All that said and done, the story feels even more polished this time and some of the depth added to the Denarian characters makes the story feel even less alien this time. Matthew’s transition into Excelsior himself feels fluid and realistic (in the context of the lore built into the story) and you can almost hear the dramatic music by Hans Zimmer building during that scene. All in all, this is an extremely fun story with adventure, deep relationships, and enough action to keep the pace up-tempo right up until the end.
It’s a sci fi adventure starring a teen. There’s really no content that is out of place to scare off potential readers. There are deaths, even on-screen deaths (as I call them), but nothing bloody or gory. Our big bad, Danaak of the Krunation Empire, uses what basically amounts to a disintegration ray as his primary weapon so most of his kills result in people burning to a pile of ash, cartoon-style.
There are no language or sexual content concerns at all, so outside of the mild PG13 violence that wouldn’t be out of place in a Marvel Cinematic Universe film, it’s more than appropriate for all ages. I suggest 12+ for the book simply because Matthew is a little older and some of the relationship struggles he faces (death of his parents, his uncle’s struggles with alcoholism) are a little older concepts for relatability. As before, I give this book 5/5 and can’t wait for Ever Upward!
5/5 Giant Cartoon Mallets from Toonopolis, The Blog’s Books for Boys Review on 8/14/17.
When I first read the description for Excelsior, I though, “neat, it sounds like Cool World meets Comix Zone!” While reading this wonderful book, I realized I was both right and wrong at the same time. In both of those examples (a movie and and old Genesis video game), creators come face to face with their creations to realize that they are not just alive in their imaginations.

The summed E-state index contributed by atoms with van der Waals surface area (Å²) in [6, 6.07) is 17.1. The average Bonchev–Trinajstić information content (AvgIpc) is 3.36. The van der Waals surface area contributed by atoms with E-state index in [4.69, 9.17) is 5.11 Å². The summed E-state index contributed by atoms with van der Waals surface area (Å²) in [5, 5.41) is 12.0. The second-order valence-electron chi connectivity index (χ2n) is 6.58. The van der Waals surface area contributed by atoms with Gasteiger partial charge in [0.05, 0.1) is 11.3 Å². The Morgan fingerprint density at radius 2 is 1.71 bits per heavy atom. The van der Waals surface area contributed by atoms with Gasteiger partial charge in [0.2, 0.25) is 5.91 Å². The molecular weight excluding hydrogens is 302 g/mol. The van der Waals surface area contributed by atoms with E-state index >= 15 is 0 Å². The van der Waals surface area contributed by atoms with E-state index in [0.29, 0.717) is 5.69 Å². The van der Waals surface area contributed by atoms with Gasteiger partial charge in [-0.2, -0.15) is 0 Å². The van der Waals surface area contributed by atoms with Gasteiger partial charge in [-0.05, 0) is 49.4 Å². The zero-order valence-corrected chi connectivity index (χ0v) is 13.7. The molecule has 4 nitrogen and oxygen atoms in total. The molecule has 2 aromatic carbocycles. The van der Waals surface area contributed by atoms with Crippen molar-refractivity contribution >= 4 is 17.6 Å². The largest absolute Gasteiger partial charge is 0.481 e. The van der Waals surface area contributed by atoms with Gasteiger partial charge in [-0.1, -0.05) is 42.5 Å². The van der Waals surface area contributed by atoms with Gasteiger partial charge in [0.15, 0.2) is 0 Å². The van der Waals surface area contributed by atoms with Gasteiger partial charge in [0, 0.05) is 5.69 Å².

In Excelsior, Matthew Peters discovers that his made-up world and story is not really imaginary at all. Thrust into the continuing storyline of a plot he thought he was writing, Matthew has to find strength in himself that he never knew was there.
The reasons why Matthew has visions of Excelsior and Danab IV are not only explained, they are also an integral and very original part of the story. I was amazed at how well defined the story and world is. Reading the author’s notes, I see that Sirois spent 15 years developing this story and his passion and understanding of the history is very clear.
Like so many works, I felt connections to lots of other stories, sci-fi and fantasy alike. With the recent reboot of Thundercats, I definitely felt elements that reminded me of the Thundercats storyline (which is awesomely awesome) such as the magic jewels and swordplay. Sirois has done a fantastic job of borrowing small elements of familiarity from comic books and cartoons and combining them into an amazingly original and fantastic story.
I highly recommend this for anyone who enjoys sci-fi, comics, fantasy, and action-adventure stories.
I would finally like to point out how much I loved the relationship between Matthew and his uncle Jason. They show a great example of how a tragedy can pull a broken family together and make both of the two of them better people in the end.
I look forward to more works by Sirois and the continuation of the Excelsior story.

Jeremy Rodden